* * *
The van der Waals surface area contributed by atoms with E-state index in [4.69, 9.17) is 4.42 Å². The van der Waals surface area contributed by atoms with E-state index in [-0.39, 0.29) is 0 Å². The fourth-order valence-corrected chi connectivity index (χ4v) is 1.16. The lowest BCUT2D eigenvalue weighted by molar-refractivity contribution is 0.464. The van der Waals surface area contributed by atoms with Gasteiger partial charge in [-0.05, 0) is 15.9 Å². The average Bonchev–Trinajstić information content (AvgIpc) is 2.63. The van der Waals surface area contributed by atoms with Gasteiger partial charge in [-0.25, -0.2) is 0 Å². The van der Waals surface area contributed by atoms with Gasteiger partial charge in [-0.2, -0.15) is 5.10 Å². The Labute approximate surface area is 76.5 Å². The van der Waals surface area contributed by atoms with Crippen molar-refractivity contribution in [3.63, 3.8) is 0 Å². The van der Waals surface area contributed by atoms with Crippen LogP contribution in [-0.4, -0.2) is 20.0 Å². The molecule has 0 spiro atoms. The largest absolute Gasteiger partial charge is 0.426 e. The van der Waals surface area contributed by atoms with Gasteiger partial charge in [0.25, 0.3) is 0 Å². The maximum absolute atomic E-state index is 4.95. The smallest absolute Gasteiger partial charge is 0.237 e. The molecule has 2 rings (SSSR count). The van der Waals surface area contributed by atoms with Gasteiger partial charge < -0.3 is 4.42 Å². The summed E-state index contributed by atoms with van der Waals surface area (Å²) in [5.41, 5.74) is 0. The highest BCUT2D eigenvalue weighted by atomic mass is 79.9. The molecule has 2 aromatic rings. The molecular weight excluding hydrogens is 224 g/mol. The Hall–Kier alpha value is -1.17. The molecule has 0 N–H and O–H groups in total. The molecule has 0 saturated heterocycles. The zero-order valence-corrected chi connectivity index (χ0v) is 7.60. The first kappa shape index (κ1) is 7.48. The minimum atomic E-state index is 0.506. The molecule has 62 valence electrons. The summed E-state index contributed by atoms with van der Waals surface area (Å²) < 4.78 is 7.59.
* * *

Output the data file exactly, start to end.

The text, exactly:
The van der Waals surface area contributed by atoms with E-state index in [4.69, 9.17) is 4.42 Å². The van der Waals surface area contributed by atoms with E-state index in [-0.39, 0.29) is 0 Å². The fourth-order valence-corrected chi connectivity index (χ4v) is 1.16. The lowest BCUT2D eigenvalue weighted by molar-refractivity contribution is 0.464. The van der Waals surface area contributed by atoms with Gasteiger partial charge in [-0.05, 0) is 15.9 Å². The average Bonchev–Trinajstić information content (AvgIpc) is 2.63. The van der Waals surface area contributed by atoms with Gasteiger partial charge in [-0.25, -0.2) is 0 Å². The van der Waals surface area contributed by atoms with Gasteiger partial charge in [-0.2, -0.15) is 5.10 Å². The Labute approximate surface area is 76.5 Å². The van der Waals surface area contributed by atoms with Crippen molar-refractivity contribution in [3.63, 3.8) is 0 Å². The van der Waals surface area contributed by atoms with Crippen LogP contribution in [-0.4, -0.2) is 20.0 Å². The molecule has 0 spiro atoms. The largest absolute Gasteiger partial charge is 0.426 e. The van der Waals surface area contributed by atoms with Gasteiger partial charge in [0.25, 0.3) is 0 Å². The maximum absolute atomic E-state index is 4.95. The smallest absolute Gasteiger partial charge is 0.237 e. The molecule has 2 rings (SSSR count). The van der Waals surface area contributed by atoms with Gasteiger partial charge < -0.3 is 4.42 Å². The summed E-state index contributed by atoms with van der Waals surface area (Å²) in [5.41, 5.74) is 0. The highest BCUT2D eigenvalue weighted by atomic mass is 79.9. The molecule has 2 aromatic rings. The molecular weight excluding hydrogens is 224 g/mol. The Hall–Kier alpha value is -1.17. The molecule has 0 N–H and O–H groups in total. The molecule has 0 saturated heterocycles. The zero-order valence-corrected chi connectivity index (χ0v) is 7.60. The first kappa shape index (κ1) is 7.48. The minimum atomic E-state index is 0.506. The molecule has 62 valence electrons. The summed E-state index contributed by atoms with van der Waals surface area (Å²) < 4.78 is 7.59.